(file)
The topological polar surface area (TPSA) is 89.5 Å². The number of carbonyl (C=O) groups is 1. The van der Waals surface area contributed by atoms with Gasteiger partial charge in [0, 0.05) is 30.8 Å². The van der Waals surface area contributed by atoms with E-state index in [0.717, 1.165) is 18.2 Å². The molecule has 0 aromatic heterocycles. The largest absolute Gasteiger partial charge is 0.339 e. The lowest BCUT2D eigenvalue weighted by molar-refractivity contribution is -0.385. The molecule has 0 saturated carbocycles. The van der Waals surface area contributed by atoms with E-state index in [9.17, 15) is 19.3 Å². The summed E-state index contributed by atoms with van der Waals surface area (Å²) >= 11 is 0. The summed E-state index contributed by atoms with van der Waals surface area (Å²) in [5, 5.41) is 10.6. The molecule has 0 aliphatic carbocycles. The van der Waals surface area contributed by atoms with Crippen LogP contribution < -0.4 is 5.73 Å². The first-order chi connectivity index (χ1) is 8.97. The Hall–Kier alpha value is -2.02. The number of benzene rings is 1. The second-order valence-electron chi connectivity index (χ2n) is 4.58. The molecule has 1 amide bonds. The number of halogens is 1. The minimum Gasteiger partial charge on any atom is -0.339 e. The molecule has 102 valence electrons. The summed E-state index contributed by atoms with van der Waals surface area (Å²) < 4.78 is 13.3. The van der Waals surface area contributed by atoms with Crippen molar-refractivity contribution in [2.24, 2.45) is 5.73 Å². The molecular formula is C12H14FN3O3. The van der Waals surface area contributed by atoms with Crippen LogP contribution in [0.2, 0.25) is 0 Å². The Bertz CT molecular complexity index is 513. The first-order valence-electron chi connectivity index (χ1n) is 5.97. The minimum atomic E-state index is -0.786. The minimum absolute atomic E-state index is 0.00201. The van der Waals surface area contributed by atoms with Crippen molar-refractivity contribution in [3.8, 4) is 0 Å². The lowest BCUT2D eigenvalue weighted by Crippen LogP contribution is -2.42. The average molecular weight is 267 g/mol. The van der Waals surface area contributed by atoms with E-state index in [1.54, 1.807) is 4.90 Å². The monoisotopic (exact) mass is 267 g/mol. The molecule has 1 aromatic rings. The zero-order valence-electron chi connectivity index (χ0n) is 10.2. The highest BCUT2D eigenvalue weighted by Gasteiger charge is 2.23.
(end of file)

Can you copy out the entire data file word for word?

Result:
The topological polar surface area (TPSA) is 89.5 Å². The number of carbonyl (C=O) groups is 1. The van der Waals surface area contributed by atoms with Gasteiger partial charge in [0, 0.05) is 30.8 Å². The van der Waals surface area contributed by atoms with E-state index in [0.717, 1.165) is 18.2 Å². The molecule has 0 aromatic heterocycles. The largest absolute Gasteiger partial charge is 0.339 e. The lowest BCUT2D eigenvalue weighted by molar-refractivity contribution is -0.385. The molecule has 0 saturated carbocycles. The van der Waals surface area contributed by atoms with E-state index in [9.17, 15) is 19.3 Å². The summed E-state index contributed by atoms with van der Waals surface area (Å²) >= 11 is 0. The summed E-state index contributed by atoms with van der Waals surface area (Å²) in [5, 5.41) is 10.6. The molecule has 0 aliphatic carbocycles. The van der Waals surface area contributed by atoms with Crippen LogP contribution < -0.4 is 5.73 Å². The first-order chi connectivity index (χ1) is 8.97. The Hall–Kier alpha value is -2.02. The number of benzene rings is 1. The second-order valence-electron chi connectivity index (χ2n) is 4.58. The molecule has 1 amide bonds. The number of halogens is 1. The minimum Gasteiger partial charge on any atom is -0.339 e. The molecule has 102 valence electrons. The summed E-state index contributed by atoms with van der Waals surface area (Å²) < 4.78 is 13.3. The van der Waals surface area contributed by atoms with Crippen molar-refractivity contribution in [2.24, 2.45) is 5.73 Å². The molecular formula is C12H14FN3O3. The van der Waals surface area contributed by atoms with Crippen LogP contribution in [0.2, 0.25) is 0 Å². The Bertz CT molecular complexity index is 513. The first-order valence-electron chi connectivity index (χ1n) is 5.97. The minimum atomic E-state index is -0.786. The minimum absolute atomic E-state index is 0.00201. The van der Waals surface area contributed by atoms with Crippen molar-refractivity contribution in [3.8, 4) is 0 Å². The lowest BCUT2D eigenvalue weighted by Crippen LogP contribution is -2.42. The average molecular weight is 267 g/mol. The van der Waals surface area contributed by atoms with E-state index in [1.54, 1.807) is 4.90 Å². The monoisotopic (exact) mass is 267 g/mol. The molecule has 1 aromatic rings. The zero-order valence-electron chi connectivity index (χ0n) is 10.2. The highest BCUT2D eigenvalue weighted by Gasteiger charge is 2.23.